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May Meeting Recap: Dr. Natalie Harder, Chancellor of SLCC An overflowing crowd filled the auditorium at the beautiful campus of the South Louisiana Community College for Upper Lafayette’s May 15th member meeting. Addressing the crowd was Dr. Natalie Harder, SLCC’s Chancellor and head of Louisiana’s 4th largest Community College system.
Dr. Natalie Harder, Chancellor of SLCC
Dr. Harder is a passionate advocate for two year Associates Degrees offered by community colleges. She shared compelling evidence by comparing employment opportunities and salary levels of people who receive Associates Russell Richard, Dr. Natalie Harder, Degrees (2 year) versus the David Welch and Jan Swift traditional 4 year Bachelor’s Degrees. According to Department of Labor Statistics, graduates with a 2 year degree are more likely to obtain gainful employment in Louisiana in their chosen field and draw higher wages for these jobs. An example given by Dr. Harder was the stereotypical barista at Starbucks: many are graduates with a Liberal Arts four year degree unable to obtain jobs in their field.
SLCC continues to turn out highly trained RN’s, welders, auto mechanics and other skilled workers ready to meet the demands of today’s job market. Currently at capacity for healthcare slots, Dr. Harder indicated that there is a waiting list of 150 people for the RN program, predicted to be the #1 job needed in Louisiana in 2014.
Jan Swift, with Katy Matirne and Arlene LeBlanc of Advancial
The Early College Academy at SLCC is the only program of its type in Louisiana and offers students the opportunity to dual enroll in community college courses while in high school. The students take David Welch, Stone Energy courses from noon to 6:30 p.m. every day at SLCC, and ULEDF Board President graduate from High School with a 2 year Associate’s degree. SLCC hopes to reach a maximum of 1000 duel enrollment students, which would allow 225 per year to graduate and save about $1.5 million per year in tuition fees. For more information on the affordable options offered by SLCC, please visit www.southlouisiana.edu. Special Thanks to our Presenting Sponsors AT& T and Advancial, as well as our in-kind sponsors McDonald’s of Acadiana, Schilling Distribuing, SLCC and Social!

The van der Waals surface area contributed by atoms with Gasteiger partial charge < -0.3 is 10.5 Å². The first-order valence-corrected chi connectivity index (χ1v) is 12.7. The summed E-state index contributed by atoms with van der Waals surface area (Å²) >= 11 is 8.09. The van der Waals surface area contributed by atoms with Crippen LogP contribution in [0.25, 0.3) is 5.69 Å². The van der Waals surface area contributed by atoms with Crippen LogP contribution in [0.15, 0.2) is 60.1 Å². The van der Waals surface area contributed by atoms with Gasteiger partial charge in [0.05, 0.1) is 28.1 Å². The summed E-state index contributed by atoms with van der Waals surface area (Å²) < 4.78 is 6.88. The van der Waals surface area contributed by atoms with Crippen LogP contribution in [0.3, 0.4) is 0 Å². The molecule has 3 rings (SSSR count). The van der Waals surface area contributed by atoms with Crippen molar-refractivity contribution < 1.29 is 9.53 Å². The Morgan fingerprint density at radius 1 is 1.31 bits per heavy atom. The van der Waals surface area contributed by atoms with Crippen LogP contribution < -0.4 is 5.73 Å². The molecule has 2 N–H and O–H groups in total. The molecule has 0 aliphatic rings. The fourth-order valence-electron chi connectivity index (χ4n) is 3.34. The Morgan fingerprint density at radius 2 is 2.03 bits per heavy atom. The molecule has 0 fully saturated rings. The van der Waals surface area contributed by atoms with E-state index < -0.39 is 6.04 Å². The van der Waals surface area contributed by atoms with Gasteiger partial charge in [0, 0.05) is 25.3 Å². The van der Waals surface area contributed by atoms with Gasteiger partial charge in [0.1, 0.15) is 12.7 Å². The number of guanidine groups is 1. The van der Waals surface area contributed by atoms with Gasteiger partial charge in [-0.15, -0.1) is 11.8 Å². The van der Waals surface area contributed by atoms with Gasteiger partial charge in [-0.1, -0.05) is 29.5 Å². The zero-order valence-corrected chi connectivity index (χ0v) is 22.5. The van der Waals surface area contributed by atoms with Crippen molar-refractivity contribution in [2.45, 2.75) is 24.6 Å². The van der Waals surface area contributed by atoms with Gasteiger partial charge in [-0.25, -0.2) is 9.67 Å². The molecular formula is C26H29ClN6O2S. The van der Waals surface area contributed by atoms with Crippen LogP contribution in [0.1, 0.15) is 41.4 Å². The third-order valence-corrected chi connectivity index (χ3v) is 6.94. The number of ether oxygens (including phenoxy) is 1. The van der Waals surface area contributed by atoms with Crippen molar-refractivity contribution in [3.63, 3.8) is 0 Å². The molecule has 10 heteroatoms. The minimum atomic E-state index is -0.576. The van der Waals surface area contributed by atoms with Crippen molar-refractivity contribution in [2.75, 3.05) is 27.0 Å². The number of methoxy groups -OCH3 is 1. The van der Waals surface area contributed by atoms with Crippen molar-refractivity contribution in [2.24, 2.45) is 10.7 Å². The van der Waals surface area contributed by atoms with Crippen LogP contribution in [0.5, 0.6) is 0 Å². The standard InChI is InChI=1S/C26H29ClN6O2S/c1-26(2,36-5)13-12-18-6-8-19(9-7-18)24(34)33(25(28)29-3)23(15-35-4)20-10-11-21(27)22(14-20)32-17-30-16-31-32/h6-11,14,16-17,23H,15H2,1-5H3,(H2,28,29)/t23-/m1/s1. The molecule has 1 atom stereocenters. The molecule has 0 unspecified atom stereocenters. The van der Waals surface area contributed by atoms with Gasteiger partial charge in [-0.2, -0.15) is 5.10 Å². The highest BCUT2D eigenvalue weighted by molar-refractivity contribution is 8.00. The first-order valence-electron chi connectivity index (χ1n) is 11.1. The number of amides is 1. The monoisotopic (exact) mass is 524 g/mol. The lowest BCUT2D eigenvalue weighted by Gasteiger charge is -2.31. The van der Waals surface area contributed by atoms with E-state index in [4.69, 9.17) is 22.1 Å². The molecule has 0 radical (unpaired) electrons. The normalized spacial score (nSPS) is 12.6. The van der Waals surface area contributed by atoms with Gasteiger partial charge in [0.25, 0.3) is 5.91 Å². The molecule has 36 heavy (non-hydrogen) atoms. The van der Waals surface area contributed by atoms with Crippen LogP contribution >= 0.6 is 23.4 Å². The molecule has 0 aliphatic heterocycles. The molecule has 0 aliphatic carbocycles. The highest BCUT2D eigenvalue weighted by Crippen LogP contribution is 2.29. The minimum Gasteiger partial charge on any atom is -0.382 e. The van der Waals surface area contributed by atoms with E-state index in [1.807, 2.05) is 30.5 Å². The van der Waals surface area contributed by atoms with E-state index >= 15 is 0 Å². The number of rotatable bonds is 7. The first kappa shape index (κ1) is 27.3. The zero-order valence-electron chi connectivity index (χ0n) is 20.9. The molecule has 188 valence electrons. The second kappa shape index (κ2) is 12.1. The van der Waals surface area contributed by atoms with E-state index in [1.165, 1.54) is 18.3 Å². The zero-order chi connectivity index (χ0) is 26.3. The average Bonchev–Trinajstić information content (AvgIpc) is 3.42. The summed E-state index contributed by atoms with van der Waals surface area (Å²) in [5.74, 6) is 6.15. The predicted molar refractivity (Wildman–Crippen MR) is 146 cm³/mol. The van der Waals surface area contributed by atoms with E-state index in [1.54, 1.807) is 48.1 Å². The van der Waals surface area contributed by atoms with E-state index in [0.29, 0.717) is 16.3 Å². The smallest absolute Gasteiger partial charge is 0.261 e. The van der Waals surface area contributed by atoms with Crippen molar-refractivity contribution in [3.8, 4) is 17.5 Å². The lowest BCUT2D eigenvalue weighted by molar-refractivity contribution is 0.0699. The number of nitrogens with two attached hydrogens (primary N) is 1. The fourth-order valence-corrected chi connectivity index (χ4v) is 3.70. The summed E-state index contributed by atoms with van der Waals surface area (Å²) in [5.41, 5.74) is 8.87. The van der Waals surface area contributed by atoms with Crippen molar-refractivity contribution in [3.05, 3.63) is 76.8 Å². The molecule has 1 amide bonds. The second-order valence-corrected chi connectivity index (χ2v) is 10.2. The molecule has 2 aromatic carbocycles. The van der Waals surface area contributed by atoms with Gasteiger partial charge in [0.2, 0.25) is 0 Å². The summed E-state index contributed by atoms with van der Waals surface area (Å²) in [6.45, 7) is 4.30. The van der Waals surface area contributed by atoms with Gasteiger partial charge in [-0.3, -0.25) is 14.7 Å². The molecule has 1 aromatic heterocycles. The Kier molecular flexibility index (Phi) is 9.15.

Scott Domingue, Jan Swift, Kirk LaCour, Monty Warren, Ken Kastner
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May Meeting Recap
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Spotlight on New Member: Breaux’s Mart Breaux’s Mart was opened in 1959 by Wallace Breaux and his father “Mac,” and was originally known as “Minute Mart.”With the name changed to Breaux’s Mart in 1980, the business has been continually operated for 53 successful years. Traditional values are the hallmark of Breaux’s Mart’s service. With the retirement of Wallace Breaux five years ago, his son Karl Breaux is Breaux’s Mart’s popular manager, who knows his customers personally and goes out of his way to please at all times. His brother, Wally, is the meat department manager, and the reason for the outstanding success of this department. Brother Phil also works at the store from 3 to 11 each day. The grandchildren now work at Breaux’s.